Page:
Schiller was happy in the occasion of his death. He did not see the troubles which immediately afterwards burst upon Thuringia. On October 14, 1806, the battle of Jena was fought. The court had fled from Weimar; only the duchess Louise remained. In the evening of the defeat Weimar was plundered by the conquering troops. Many of Goethe's friends lost everything they possessed. His property and perhaps his life was saved by the firmness of Christiane, and afterwards by the billeting of Marshal Augereau in his house. On the 15th Napoleon entered the town, but Goethe did not go to see him. The duchess obtained her husband's pardon by her entreaties. It was not till the autumn of 1808 that Napoleon and Goethe, perhaps the two greatest men then living in Europe, met and conversed. It was at the congress of Erfurt, where the sovereigns and princes of Europe were assembled. Goethe's presence was commanded by the duke. He was attracted at least as much by the prospect of seeing Talma as of meeting Napoleon. He was invited to an audience on October 2; Talleyrand, Berthier, and Savary were present. The emperor sat at a large round table eating his breakfast. He beckoned Goethe to approach him, and said to him, “Vous êtes un homme!” He asked how old he was, expressed his wonder at the freshness of his appearance, said that he had read Werther through seven times, and made some acute remarks on the management of the plot. Then, after an interruption, he said that tragedy ought to be the school of kings and peoples; that there was no subject worthier of treatment than the death of Cæsar, which Voltaire had treated insufficiently. A great poet would have given prominence to Cæsar's plans for the regeneration of the world, and shown what a loss mankind had suffered by his murder. He invited Goethe to Paris; that was the centre of great movements; there he would find subjects worthy of his skill. They parted with mutual admiration. The bust of Napoleon was a prominent ornament in Goethe's study.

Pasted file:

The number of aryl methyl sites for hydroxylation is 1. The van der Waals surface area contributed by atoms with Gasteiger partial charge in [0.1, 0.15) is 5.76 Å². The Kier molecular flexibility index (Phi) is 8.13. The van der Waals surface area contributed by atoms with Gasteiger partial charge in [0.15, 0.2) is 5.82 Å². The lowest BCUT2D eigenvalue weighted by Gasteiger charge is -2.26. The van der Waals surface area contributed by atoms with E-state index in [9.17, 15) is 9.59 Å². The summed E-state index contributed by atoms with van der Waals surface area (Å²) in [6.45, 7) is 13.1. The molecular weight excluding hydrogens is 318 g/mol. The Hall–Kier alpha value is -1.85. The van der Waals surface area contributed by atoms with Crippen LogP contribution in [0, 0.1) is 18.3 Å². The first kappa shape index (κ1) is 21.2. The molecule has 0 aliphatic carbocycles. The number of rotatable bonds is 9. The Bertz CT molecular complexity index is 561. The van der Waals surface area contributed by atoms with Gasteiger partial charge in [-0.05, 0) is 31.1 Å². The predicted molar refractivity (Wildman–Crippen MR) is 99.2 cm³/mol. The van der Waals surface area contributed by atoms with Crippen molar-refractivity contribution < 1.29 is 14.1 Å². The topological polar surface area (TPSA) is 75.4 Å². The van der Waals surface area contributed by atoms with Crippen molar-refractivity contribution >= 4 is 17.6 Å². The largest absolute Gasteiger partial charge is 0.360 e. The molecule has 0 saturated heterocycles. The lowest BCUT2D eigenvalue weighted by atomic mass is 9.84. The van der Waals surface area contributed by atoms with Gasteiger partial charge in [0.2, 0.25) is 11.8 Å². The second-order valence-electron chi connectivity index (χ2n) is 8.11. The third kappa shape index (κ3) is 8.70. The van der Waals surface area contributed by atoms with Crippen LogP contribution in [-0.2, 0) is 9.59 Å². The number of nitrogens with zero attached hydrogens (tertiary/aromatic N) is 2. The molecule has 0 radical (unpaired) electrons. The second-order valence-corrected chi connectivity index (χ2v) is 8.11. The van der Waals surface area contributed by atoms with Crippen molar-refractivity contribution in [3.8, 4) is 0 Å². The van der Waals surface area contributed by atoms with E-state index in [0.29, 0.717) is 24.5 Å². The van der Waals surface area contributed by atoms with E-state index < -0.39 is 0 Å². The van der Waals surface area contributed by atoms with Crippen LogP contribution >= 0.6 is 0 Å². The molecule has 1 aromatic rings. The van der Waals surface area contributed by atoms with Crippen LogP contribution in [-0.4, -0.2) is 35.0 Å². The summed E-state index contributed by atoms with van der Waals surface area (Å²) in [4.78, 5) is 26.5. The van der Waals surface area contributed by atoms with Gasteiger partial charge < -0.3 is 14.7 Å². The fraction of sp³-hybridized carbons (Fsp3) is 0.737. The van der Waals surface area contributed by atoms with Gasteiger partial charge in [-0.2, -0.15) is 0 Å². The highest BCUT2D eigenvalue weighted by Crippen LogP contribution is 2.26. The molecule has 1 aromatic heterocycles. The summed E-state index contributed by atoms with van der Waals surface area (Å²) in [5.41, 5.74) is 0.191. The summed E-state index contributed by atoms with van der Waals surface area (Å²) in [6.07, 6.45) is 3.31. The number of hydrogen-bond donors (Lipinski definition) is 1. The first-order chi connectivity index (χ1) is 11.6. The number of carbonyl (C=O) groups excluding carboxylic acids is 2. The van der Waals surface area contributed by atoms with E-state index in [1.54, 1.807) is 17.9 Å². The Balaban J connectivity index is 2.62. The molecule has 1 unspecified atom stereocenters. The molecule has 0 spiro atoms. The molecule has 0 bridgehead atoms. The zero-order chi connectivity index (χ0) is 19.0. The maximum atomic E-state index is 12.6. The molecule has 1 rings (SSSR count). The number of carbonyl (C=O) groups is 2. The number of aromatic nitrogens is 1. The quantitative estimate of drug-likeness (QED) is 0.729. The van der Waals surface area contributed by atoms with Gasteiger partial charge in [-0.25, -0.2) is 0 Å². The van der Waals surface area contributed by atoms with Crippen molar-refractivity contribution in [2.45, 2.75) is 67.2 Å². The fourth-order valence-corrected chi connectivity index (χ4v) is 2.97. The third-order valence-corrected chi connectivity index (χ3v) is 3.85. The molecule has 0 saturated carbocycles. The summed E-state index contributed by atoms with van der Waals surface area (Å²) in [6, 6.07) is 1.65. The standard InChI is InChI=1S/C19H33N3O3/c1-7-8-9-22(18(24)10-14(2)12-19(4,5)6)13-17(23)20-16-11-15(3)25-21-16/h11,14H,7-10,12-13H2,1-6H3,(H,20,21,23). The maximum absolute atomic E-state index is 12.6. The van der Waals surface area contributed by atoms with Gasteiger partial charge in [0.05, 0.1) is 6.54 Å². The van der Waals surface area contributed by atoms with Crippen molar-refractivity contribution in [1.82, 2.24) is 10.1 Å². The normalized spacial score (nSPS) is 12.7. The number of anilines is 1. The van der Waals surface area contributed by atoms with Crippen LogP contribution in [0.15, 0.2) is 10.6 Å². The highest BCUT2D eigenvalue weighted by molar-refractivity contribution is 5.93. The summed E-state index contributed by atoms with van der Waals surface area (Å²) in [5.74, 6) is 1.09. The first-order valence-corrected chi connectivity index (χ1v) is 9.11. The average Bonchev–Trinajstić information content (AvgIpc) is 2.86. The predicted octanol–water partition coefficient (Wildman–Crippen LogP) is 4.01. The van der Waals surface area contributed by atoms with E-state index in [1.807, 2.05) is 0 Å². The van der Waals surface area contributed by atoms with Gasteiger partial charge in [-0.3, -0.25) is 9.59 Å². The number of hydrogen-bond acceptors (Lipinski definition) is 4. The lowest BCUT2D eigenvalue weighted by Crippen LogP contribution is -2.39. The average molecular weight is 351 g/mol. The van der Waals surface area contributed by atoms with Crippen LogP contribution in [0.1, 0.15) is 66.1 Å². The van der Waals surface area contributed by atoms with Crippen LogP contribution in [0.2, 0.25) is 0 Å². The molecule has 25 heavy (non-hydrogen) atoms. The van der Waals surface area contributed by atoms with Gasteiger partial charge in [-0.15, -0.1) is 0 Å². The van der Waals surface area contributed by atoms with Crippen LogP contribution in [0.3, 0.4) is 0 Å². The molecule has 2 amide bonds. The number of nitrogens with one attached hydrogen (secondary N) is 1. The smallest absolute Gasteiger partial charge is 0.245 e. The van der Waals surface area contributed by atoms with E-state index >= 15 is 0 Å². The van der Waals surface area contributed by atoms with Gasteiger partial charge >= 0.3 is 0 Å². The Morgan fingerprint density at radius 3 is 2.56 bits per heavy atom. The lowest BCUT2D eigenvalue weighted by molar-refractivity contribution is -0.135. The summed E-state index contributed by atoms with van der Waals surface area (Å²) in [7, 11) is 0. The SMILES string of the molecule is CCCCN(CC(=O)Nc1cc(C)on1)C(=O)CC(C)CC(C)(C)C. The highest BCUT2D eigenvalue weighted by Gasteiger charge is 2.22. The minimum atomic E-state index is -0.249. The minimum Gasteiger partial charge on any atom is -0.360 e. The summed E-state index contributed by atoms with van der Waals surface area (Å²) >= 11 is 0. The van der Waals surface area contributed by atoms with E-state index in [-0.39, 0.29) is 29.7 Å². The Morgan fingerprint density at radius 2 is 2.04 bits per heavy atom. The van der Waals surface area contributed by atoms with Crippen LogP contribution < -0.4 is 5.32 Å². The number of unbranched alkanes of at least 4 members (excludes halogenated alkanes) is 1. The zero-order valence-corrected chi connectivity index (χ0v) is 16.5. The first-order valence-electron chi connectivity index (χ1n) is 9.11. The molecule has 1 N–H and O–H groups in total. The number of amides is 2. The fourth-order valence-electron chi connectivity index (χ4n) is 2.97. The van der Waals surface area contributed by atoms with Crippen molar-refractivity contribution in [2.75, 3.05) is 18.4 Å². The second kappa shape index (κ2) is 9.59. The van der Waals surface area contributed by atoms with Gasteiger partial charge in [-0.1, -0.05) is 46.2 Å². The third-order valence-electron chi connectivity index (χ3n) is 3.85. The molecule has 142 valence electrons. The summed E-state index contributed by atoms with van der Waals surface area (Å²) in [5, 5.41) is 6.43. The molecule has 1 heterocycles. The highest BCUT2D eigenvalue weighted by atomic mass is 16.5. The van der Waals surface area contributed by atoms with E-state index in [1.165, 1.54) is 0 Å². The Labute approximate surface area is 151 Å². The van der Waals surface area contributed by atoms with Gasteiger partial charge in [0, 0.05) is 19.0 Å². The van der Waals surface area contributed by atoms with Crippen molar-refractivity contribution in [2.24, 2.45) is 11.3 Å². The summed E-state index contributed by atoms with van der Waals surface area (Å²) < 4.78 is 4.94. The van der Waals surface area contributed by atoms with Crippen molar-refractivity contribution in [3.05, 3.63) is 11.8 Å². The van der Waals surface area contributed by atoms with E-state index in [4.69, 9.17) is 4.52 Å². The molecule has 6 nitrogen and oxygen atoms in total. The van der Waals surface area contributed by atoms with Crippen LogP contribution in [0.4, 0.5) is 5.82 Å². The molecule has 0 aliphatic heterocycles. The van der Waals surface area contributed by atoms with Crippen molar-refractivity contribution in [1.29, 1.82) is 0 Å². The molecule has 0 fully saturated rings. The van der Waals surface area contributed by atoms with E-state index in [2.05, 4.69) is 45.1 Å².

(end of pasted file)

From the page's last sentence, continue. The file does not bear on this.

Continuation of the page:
In the same year, 1808, an edition of Goethe's works in thirteen volumes was published by Cotta at Tübingen. It is remarkable as containing the first part of Faust in its complete form. The principal portions of the drama had already been published as a fragment in 1790. It had then attracted but little attention. Heyne wrote of it — “There are fine passages in it, but with them there are such things as only he could give to the world who takes other men to be blockheads.” Wieland and Schiller were apparently dissatisfied with it. It had perhaps the appearance of patchwork, as it was made up of fragments which had been written at very different periods of his life. The idea of writing Faust seems to have come to Goethe in his earliest manhood. He was brooding over it at the same time with Götz von Berlichingen, but at Strasburg he spoke to Herder of neither. He apparently began to write it down at the same time as Werther in 1774, and we find mention of its progress in the two following years; indeed, all the important parts of the fragment which appeared in 1790 were known to Jacobi before 1776. He took the work with him to Italy, where he added little to it except the scene in the witches kitchen. The dedication, the “Prologue in Heaven,” which presents to the reader the idea of the whole work, the prelude on the stage copied from the Indian drama, the lyrical intermezzo, the scene with Wagner before the city gate, and the scene with Mephistopheles in the study were written before 1800. In that year he was busy with Helena for the second part, and he added nothing afterwards to the first except the “Walpurgis Night” and the scene of Valentine's death. Faust justly stands at the head of all Goethe's works, and it deserves a very high place among the best works of every age. Founded on a well-known popular tale, indebted for its interest and pathos to incidents of universal experience, it deals with the deepest problems which can engage the mind of man. In this combination of qualities it is perhaps superior to any one of Shakespeare's plays. The plot is as simple and as well known to the audience as the plot of a Greek tragedy. The innocence and the fall of Gretchen appeal to every heart; the inward struggles of Faust, like those of Hamlet, and the antagonism of the sensual and moral principles, interest the reader just in proportion as his own mind and nature have been similarly stirred. Each line is made to stand for eternity; not a word is thrown away; the poem has entered as a whole into the mind and thought of modern Germany; nearly every expression has become a household word. Characters are sketched in a single scene; Valentine lives for us as clearly as Faust himself. Deeper meanings are opened up at every reading, and the next age will discover much in it which is concealed from this. Goethe, writing of Faust in his eightieth year, says with truth, “The commendation which the poem has received far and near may be perhaps owing to this quality, that it permanently preserves the period of development of a human soul which is tormented by all that afflicts mankind, shaken also by all that disturbs it, repelled by all that it finds repellent, and made happy by all that it desires. The author is at present far removed from such conditions; the world likewise has to some extent other struggles to undergo; nevertheless the state of man, in joy and sorrow, remains very much the same, and the latest born will still find cause to acquaint himself with what has been enjoyed and suffered before him in order to adapt himself to that which awaits him.”